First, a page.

Duterte, the Executioner.
In office since June 30, 2016, despite the criticisms, Duterte ‘the executioner’ seemed unstoppable.
After having won the election with an overwhelming majority, basing his electoral campaign on the fight against crime and street violence, he has implemented his programs with violent methods that have caused thousands of deaths. Most of these were drug dealers or drug addicts killed in clashes with the police, but many were victims of extrajudicial executions. About one million people have self-reported their use of drugs and were mostly released after a short period of detention. The situation has accentuated the reaction of organised crime put on the ropes, but also of political opponents who feared that the president’s ultimate goal was the imposition of martial law, as in the days of dictator Marcos between 1972 and 1981.
In essence, Duterte applied the same rules and the same lack of scruples applied in the southern metropolis of Davao, of which Duterte had been the first citizen for 22 years before running for the top office in the country. A city once plagued by crime, it would become for the outgoing president ‘a model of security and legality’ that was obtained with methods that were not only hasty but, in many cases, definitive, and also denounced by exponents of the Catholic Church.
It is estimated that a thousand common criminals, squatters and street children were eliminated by the police and vigilantes under the orders of Duterte who, having risen to the highest public office, extended the same methods to the entire archipelago, despite the opposition of substantial sections of civil society, the opposition, and the judiciary threatened and often silenced without scruple.
Senator Layla De Lima, one of Duterte’s most tenacious critics, has been in prison since February 2017, accused of having favoured the spread of drugs in the Bilibid super-prison near Manila while secretary of justice. She is accused on three counts, one of which lapsed, which she herself defines as ‘politically motivated’.
A setback for Duterte was the victory of the Nobel Peace Prize by the journalist Maria Ressa committed to uncovering abuses under the Duterte presidency and the repressive policies towards information, a contributing if not the actual cause of 23 killings of journalists and photojournalists in the last six years.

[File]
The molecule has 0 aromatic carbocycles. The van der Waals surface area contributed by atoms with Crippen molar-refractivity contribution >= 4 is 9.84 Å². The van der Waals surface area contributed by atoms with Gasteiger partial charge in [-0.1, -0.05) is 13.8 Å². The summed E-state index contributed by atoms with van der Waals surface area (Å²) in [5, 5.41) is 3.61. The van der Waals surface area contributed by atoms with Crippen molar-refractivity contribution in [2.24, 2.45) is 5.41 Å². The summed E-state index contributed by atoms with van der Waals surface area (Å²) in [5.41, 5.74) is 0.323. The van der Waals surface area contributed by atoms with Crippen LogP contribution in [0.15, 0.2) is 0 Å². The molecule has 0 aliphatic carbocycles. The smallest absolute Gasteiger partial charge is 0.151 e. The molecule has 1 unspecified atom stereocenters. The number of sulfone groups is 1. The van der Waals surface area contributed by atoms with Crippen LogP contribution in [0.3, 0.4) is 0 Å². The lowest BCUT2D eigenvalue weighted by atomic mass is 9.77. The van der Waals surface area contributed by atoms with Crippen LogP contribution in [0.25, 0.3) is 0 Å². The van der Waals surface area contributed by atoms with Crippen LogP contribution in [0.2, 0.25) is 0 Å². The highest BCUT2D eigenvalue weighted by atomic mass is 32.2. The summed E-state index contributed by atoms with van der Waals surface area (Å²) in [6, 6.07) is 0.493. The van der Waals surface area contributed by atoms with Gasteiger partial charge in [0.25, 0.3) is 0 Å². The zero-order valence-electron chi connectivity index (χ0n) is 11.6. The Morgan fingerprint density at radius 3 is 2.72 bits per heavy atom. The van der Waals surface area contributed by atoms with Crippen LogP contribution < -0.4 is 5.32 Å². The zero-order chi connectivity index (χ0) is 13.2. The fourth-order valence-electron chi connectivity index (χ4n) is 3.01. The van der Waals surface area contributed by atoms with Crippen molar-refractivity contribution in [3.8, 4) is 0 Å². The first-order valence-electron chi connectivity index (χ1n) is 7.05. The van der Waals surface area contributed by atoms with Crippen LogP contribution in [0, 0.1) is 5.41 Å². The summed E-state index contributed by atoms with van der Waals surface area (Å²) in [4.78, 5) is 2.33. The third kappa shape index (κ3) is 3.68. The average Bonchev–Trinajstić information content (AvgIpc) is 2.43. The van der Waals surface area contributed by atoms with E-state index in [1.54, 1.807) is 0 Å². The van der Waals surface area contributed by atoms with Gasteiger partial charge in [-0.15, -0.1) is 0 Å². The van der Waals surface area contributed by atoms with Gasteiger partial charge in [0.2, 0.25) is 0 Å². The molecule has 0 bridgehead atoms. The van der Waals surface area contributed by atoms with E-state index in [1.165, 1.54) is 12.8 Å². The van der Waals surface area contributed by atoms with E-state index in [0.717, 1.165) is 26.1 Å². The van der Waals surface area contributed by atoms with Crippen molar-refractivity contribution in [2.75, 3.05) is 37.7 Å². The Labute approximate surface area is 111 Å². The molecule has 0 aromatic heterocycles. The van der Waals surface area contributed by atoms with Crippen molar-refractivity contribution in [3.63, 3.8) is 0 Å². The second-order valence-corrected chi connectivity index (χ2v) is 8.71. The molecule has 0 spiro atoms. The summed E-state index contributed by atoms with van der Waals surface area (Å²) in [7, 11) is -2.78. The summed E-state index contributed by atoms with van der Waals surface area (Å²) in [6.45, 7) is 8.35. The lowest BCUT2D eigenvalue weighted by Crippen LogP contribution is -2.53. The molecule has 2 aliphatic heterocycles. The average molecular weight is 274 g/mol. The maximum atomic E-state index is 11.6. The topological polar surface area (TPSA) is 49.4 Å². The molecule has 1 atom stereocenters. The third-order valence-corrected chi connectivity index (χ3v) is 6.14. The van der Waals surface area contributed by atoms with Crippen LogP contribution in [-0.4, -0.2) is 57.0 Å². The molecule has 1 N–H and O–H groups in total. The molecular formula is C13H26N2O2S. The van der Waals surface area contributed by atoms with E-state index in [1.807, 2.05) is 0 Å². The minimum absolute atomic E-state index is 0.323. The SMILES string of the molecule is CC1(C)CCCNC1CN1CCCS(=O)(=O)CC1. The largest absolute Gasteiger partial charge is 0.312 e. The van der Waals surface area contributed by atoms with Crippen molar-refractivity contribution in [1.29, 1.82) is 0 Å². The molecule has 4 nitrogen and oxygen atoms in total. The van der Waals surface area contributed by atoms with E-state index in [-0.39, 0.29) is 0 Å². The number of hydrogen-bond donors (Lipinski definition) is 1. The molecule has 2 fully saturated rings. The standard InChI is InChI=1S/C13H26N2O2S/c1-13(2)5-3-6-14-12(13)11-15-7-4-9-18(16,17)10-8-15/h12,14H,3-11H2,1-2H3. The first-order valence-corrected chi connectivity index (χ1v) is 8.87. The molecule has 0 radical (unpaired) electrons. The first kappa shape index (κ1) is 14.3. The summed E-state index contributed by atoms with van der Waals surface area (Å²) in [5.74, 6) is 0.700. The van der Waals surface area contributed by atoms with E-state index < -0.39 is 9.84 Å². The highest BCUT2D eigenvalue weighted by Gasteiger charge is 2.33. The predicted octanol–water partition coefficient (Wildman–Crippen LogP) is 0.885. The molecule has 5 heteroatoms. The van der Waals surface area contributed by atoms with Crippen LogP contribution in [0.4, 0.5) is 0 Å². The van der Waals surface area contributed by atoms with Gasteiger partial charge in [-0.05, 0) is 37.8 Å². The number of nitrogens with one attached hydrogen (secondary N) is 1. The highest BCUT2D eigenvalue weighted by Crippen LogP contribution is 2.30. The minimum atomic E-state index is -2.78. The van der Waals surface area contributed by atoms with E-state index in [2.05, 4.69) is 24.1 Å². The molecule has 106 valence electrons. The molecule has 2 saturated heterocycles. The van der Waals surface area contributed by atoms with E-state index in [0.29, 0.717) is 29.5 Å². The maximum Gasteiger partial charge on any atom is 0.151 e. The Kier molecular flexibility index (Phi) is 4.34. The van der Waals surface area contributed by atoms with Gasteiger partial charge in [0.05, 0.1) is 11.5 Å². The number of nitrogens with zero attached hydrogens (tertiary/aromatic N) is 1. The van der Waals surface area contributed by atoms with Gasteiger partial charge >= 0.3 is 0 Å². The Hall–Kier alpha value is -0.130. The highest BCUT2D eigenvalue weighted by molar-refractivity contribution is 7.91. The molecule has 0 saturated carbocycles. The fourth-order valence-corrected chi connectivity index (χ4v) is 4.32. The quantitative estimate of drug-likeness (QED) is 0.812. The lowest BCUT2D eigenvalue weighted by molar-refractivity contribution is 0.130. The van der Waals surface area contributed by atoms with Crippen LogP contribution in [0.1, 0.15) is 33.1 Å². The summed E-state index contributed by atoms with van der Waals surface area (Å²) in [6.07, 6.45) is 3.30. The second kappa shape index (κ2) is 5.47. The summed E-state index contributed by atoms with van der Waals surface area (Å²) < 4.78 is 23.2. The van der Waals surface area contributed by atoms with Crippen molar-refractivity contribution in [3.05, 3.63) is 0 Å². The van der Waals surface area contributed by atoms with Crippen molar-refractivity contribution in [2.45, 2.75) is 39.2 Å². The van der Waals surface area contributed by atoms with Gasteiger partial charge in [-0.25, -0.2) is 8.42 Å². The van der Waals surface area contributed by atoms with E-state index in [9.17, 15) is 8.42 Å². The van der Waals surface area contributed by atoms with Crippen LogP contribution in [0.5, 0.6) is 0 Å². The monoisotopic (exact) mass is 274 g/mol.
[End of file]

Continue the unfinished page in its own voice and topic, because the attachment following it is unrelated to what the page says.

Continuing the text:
The president’s iron fist, the cuts and incentives granted to those who participated in the ‘war on drugs’ with guaranteed mandate and immunity for those who encouraged and carried out extrajudicial killings of abandoned victims in alleys and canals, is not just about those who carried out the crimes or some boss forced to surrender under penalty of retaliation against his family. Duterte imposed an autocratic power by threatening and intimidating political opponents and institutions openly and in no uncertain terms.
Among the groups opposed to Duterte, however, there were no economic and financial potentates. However, only the near future will be able to confirm the resilience of the Philippine economy.
In fact, the investment and spending capacity of a population that officially lives 23.7 per cent in poverty and 64 per cent in food insecurity remains low, while domestic and international contingencies are further reasons for caution. Filipino expatriates are always in demand, as confirmed by remittances that have not significantly dropped during the pandemic season, reaching 30 billion dollars last year, but the fact that they remain so large is among the major indicators of the fragility of the system/country.In a certain sense, it is a sign of the country’s still strong dependence on foreign countries, which also applies to investments, loans, military, and diplomatic support that contribute to raising GDP, strengthening the stock market and giving Filipinos some hope that goes beyond the sometimes contradictory and often insufficient initiatives of their rulers.